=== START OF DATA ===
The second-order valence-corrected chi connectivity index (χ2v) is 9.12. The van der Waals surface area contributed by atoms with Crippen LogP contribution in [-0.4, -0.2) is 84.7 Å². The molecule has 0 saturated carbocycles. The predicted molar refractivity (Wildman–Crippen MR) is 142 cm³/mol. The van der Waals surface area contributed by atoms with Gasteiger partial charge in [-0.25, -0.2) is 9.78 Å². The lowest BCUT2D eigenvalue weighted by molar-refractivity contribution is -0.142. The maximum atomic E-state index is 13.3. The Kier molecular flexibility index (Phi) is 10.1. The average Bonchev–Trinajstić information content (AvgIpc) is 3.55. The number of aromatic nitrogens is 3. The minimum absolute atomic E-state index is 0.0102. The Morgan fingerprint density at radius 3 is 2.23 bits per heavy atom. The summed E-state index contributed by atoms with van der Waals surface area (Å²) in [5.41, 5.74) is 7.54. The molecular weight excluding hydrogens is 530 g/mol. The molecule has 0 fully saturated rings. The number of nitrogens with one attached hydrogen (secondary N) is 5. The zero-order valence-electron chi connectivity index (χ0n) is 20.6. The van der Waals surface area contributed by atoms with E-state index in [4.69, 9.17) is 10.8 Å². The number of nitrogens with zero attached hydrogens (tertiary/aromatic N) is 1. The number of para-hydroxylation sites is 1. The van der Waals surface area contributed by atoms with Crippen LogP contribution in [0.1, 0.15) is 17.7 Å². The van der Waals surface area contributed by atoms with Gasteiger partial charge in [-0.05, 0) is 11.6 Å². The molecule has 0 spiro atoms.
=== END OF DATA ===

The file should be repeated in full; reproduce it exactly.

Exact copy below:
The second-order valence-corrected chi connectivity index (χ2v) is 9.12. The van der Waals surface area contributed by atoms with Crippen LogP contribution in [-0.4, -0.2) is 84.7 Å². The molecule has 0 saturated carbocycles. The predicted molar refractivity (Wildman–Crippen MR) is 142 cm³/mol. The van der Waals surface area contributed by atoms with Gasteiger partial charge in [-0.25, -0.2) is 9.78 Å². The lowest BCUT2D eigenvalue weighted by molar-refractivity contribution is -0.142. The maximum atomic E-state index is 13.3. The Kier molecular flexibility index (Phi) is 10.1. The average Bonchev–Trinajstić information content (AvgIpc) is 3.55. The number of aromatic nitrogens is 3. The minimum absolute atomic E-state index is 0.0102. The Morgan fingerprint density at radius 3 is 2.23 bits per heavy atom. The summed E-state index contributed by atoms with van der Waals surface area (Å²) in [5.41, 5.74) is 7.54. The molecular weight excluding hydrogens is 530 g/mol. The molecule has 0 fully saturated rings. The number of nitrogens with one attached hydrogen (secondary N) is 5. The zero-order valence-electron chi connectivity index (χ0n) is 20.6. The van der Waals surface area contributed by atoms with E-state index in [4.69, 9.17) is 10.8 Å². The number of nitrogens with zero attached hydrogens (tertiary/aromatic N) is 1. The number of para-hydroxylation sites is 1. The van der Waals surface area contributed by atoms with Crippen LogP contribution in [0.1, 0.15) is 17.7 Å². The van der Waals surface area contributed by atoms with Gasteiger partial charge in [-0.05, 0) is 11.6 Å². The molecule has 0 spiro atoms.